Windows 7 and 8: Microsoft User-Tracking Update

A while back, we wrote about how Windows 10 was equipped with a lot of annoying default settings that essentially tracked everything you did and sent them back to Microsoft to be used for just about anything. Some things were innocent enough, like wanting to collect data to make the user’s experience better. However, the company also wanted to build marketing profiles around other data. Welp, now this isn’t just a Windows 10 problem. Microsoft has recently pushed a Windows 7 and 8 update that does all of the same shenanigans.

UPDATES TO LOOK OUT FOR ON WINDOWS 7 and 8

Originally found by Ghacks, these are the three Windows 7 and 8 updates that are tracking your data.

KB3068708 – “This update introduces the Diagnostics and Telemetry tracking service to existing devices by applying this service, you can add benefits from the latest version of Windows to systems that have not yet upgraded. The update also supports applications that are subscribed to Visual Studio Application Insights.” In other words, this tracks Microsoft’s Customer Experience Improvement Program (CEIP).
KB3075249 – “This update adds telemetry points to the User Account Control (UAC) feature to collect information on elevations that come from low integrity levels.”
KB3080149 – “This package updates the Diagnostics and Telemetry tracking service to existing devices. This service provides benefits from the latest version of Windows to systems that have not yet upgraded. The update also supports applications that are subscribed to Visual Studio Application Insights.” Again, this is another diagnostic tool for Microsoft’s CEIP.

WHAT YOU SHOULD KNOW ABOUT WINDOWS 7 and 8

The good news is that the last two updates are optional, which means that if you have your computer set to automatically update, then it shouldn’t download them. However, KD3068708 is a Recommended update, which means it will automatically update. In other words, you’ll have to manually update your computer if you want to avoid this from downloading onto your device.

Another way to avoid it is by turning off Microsoft’s CEIP altogether. Unfortunately, this is a little more involved than it might seem at first glance. Take a look here for a step-by-step tutorial on how to do that.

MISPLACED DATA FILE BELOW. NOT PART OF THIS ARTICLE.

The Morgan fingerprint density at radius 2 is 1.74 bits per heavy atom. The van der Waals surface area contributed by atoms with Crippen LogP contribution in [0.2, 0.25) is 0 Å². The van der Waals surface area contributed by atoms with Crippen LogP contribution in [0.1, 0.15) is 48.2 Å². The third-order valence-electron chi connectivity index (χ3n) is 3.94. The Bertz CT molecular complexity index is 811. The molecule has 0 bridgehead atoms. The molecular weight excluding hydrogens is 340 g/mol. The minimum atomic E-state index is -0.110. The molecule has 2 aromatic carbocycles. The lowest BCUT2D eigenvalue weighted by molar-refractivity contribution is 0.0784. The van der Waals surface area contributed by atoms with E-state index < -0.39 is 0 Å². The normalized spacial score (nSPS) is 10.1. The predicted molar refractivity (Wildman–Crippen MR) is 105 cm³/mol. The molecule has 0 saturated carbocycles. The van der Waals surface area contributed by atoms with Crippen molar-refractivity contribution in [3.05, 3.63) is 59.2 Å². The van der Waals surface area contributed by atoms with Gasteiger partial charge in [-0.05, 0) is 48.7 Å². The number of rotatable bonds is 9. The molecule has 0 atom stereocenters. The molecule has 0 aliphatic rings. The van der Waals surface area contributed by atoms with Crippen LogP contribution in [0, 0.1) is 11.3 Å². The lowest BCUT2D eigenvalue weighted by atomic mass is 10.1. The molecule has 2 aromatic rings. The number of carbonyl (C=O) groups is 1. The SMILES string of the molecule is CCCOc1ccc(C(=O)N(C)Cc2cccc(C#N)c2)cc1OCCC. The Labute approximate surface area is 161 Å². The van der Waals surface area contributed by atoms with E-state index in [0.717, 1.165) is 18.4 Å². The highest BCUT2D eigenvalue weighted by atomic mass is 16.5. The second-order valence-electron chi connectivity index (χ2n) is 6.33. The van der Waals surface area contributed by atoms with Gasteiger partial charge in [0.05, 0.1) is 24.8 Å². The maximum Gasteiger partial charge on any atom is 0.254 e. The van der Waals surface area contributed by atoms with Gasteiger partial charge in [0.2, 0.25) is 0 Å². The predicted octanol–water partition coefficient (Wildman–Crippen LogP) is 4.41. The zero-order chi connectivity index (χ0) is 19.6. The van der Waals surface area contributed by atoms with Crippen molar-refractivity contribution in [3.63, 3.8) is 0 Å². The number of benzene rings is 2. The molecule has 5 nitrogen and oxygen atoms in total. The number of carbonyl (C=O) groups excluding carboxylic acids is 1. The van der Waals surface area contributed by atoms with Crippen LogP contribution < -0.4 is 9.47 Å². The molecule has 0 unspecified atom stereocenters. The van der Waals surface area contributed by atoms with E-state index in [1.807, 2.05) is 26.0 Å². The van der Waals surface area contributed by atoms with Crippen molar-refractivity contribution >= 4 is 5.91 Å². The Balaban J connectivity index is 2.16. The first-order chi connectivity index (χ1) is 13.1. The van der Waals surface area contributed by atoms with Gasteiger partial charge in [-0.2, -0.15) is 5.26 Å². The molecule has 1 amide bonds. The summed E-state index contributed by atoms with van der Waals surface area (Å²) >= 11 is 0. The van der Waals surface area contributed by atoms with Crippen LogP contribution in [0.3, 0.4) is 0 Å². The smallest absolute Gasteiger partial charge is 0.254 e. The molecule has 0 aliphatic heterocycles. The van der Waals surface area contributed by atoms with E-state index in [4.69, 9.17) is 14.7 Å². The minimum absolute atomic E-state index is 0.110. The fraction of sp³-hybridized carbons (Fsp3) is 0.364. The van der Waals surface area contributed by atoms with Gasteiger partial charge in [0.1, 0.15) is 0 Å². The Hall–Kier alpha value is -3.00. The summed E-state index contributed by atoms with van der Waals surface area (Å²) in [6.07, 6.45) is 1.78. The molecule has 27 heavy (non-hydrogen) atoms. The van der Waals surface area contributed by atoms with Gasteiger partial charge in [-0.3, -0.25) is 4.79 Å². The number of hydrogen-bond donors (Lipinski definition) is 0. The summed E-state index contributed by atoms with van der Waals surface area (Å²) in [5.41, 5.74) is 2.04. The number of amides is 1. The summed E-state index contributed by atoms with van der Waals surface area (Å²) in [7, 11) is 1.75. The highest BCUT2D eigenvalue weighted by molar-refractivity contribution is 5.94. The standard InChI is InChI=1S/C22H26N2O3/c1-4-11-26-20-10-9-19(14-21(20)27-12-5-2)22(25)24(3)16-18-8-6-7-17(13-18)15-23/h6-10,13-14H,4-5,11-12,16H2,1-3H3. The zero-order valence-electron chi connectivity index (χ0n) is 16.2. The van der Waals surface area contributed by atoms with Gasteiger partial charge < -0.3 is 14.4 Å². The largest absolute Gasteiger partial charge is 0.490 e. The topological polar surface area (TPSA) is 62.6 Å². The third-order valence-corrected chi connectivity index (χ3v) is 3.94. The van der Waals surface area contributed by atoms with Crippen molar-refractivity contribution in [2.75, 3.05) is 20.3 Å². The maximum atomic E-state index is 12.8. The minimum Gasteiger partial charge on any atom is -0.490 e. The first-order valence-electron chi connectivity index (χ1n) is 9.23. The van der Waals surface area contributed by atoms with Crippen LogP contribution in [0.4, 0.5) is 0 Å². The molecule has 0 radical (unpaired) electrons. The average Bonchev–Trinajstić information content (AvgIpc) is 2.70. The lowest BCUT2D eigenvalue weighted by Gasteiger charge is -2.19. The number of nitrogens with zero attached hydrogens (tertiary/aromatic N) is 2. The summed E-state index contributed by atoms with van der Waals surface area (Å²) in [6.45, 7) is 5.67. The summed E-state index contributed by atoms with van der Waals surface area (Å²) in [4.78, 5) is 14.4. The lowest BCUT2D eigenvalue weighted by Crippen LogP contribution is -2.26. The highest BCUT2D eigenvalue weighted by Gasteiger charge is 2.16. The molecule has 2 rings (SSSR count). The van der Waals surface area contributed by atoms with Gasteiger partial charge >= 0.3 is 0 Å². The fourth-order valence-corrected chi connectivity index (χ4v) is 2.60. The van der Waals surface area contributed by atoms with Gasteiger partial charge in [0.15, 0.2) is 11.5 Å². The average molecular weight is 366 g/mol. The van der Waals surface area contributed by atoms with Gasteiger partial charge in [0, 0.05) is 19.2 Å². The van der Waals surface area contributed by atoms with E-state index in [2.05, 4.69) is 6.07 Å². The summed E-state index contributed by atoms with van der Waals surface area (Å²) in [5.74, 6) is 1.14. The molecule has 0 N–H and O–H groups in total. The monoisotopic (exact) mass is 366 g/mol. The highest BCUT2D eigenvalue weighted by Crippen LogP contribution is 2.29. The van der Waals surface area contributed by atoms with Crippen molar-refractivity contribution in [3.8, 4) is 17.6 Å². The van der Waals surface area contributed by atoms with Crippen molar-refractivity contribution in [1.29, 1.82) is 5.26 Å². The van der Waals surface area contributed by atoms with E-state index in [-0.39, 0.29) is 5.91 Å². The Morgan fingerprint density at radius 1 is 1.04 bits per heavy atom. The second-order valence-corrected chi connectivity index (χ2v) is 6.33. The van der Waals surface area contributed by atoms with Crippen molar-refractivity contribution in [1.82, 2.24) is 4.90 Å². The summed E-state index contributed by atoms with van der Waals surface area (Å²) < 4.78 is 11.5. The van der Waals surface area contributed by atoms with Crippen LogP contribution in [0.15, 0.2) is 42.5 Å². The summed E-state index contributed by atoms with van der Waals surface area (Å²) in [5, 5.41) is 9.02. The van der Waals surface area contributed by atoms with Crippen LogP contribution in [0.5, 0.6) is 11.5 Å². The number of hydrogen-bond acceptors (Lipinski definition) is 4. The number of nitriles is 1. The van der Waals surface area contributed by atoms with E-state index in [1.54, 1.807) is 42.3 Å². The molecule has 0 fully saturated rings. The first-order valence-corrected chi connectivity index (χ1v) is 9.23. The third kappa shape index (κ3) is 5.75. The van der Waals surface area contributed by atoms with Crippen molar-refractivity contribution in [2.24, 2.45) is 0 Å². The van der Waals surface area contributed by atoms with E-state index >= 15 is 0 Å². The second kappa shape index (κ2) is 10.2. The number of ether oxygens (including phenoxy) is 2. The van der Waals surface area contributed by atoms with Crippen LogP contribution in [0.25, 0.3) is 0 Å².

OTHER SETTINGS TO LOOK OUT FOR

If you’re a Windows 10 user that wants to keep Microsoft out, then you might want to check out a few features and decide if they’re worth having. Wi-Fi Sense is one of them. This feature will allow new users to connect to new Wi-Fi networks much easier. If you have friends over, they would be able to access your Wi-Fi network without even needing to ask for the password. Unfortunately, you can’t pick who is able to access this, and your friends can pass on network information to others they meet up with down the line, so it’s not exactly the most secure feature to have, even though it is pretty convenient.

Cortana is another feature that wants access to just about everything, and is always listening in to you. According to Microsoft, the company will never send this information to advertisers, but the honest truth is that you don’t know what Microsoft is doing. You can go into Cortana’s “About Me” section to review what type of information she is collecting and edit it, or completely turn her off.

If you were hoping Microsoft would reverse some of its privacy issues related to Windows 7 and 8, now would be a good time to stop holding your breath.


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Brandon is a tech enthusiast who is always on the lookout for interesting stories. In his spare time he teaches guitar, manages a gaming blog, drinks gallons of coffee, and has even been known to enjoy a mouthwatering sandwich from time to time. He writes Space and Technology news for Clapway.